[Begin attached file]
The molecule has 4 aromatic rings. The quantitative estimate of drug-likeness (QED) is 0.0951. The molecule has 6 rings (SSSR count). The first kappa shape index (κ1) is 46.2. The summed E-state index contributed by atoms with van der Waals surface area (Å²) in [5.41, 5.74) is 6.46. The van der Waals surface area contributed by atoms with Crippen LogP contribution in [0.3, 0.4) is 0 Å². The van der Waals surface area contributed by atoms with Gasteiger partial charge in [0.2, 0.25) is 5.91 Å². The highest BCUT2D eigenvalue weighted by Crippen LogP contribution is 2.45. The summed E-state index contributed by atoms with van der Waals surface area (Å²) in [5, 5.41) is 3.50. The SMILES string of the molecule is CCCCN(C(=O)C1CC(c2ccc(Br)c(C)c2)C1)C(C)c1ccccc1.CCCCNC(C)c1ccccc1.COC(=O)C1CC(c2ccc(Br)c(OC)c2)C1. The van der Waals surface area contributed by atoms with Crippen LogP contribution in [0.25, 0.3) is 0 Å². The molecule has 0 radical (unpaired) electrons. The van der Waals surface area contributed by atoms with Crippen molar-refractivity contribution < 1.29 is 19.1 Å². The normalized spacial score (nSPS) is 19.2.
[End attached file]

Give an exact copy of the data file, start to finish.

The molecule has 4 aromatic rings. The quantitative estimate of drug-likeness (QED) is 0.0951. The molecule has 6 rings (SSSR count). The first kappa shape index (κ1) is 46.2. The summed E-state index contributed by atoms with van der Waals surface area (Å²) in [5.41, 5.74) is 6.46. The van der Waals surface area contributed by atoms with Crippen LogP contribution in [0.3, 0.4) is 0 Å². The van der Waals surface area contributed by atoms with Gasteiger partial charge in [0.2, 0.25) is 5.91 Å². The highest BCUT2D eigenvalue weighted by Crippen LogP contribution is 2.45. The summed E-state index contributed by atoms with van der Waals surface area (Å²) in [5, 5.41) is 3.50. The SMILES string of the molecule is CCCCN(C(=O)C1CC(c2ccc(Br)c(C)c2)C1)C(C)c1ccccc1.CCCCNC(C)c1ccccc1.COC(=O)C1CC(c2ccc(Br)c(OC)c2)C1. The van der Waals surface area contributed by atoms with Crippen LogP contribution in [0.25, 0.3) is 0 Å². The molecule has 0 radical (unpaired) electrons. The van der Waals surface area contributed by atoms with Crippen molar-refractivity contribution < 1.29 is 19.1 Å². The normalized spacial score (nSPS) is 19.2.